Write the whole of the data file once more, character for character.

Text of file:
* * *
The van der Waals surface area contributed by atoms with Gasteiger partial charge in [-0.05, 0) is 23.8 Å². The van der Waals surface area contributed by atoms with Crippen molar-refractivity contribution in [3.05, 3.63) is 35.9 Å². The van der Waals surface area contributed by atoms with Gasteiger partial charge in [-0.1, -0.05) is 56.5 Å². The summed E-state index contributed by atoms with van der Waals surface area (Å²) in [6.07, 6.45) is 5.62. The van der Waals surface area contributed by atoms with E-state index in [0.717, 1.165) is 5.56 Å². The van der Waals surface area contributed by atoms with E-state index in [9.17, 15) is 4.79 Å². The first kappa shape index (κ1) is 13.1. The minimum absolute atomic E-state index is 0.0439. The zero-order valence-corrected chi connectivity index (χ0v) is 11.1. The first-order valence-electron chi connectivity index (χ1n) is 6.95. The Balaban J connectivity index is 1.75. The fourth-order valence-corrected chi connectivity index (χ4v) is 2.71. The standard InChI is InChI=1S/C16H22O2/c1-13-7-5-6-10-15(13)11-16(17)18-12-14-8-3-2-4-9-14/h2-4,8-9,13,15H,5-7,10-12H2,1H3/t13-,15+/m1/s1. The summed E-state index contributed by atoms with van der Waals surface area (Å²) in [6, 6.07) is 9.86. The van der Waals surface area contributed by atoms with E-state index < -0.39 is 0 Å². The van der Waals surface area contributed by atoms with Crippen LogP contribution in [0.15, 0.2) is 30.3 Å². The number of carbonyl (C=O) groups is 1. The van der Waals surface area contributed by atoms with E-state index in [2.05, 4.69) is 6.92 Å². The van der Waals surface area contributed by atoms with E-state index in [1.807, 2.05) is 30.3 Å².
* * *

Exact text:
The van der Waals surface area contributed by atoms with Gasteiger partial charge in [-0.05, 0) is 23.8 Å². The van der Waals surface area contributed by atoms with Crippen molar-refractivity contribution in [3.05, 3.63) is 35.9 Å². The van der Waals surface area contributed by atoms with Gasteiger partial charge in [-0.1, -0.05) is 56.5 Å². The summed E-state index contributed by atoms with van der Waals surface area (Å²) in [6.07, 6.45) is 5.62. The van der Waals surface area contributed by atoms with E-state index in [0.717, 1.165) is 5.56 Å². The van der Waals surface area contributed by atoms with E-state index in [9.17, 15) is 4.79 Å². The first kappa shape index (κ1) is 13.1. The minimum absolute atomic E-state index is 0.0439. The zero-order valence-corrected chi connectivity index (χ0v) is 11.1. The first-order valence-electron chi connectivity index (χ1n) is 6.95. The Balaban J connectivity index is 1.75. The fourth-order valence-corrected chi connectivity index (χ4v) is 2.71. The standard InChI is InChI=1S/C16H22O2/c1-13-7-5-6-10-15(13)11-16(17)18-12-14-8-3-2-4-9-14/h2-4,8-9,13,15H,5-7,10-12H2,1H3/t13-,15+/m1/s1. The summed E-state index contributed by atoms with van der Waals surface area (Å²) in [6, 6.07) is 9.86. The van der Waals surface area contributed by atoms with E-state index < -0.39 is 0 Å². The van der Waals surface area contributed by atoms with Crippen LogP contribution in [0.15, 0.2) is 30.3 Å². The number of carbonyl (C=O) groups is 1. The van der Waals surface area contributed by atoms with E-state index in [2.05, 4.69) is 6.92 Å². The van der Waals surface area contributed by atoms with E-state index in [1.807, 2.05) is 30.3 Å².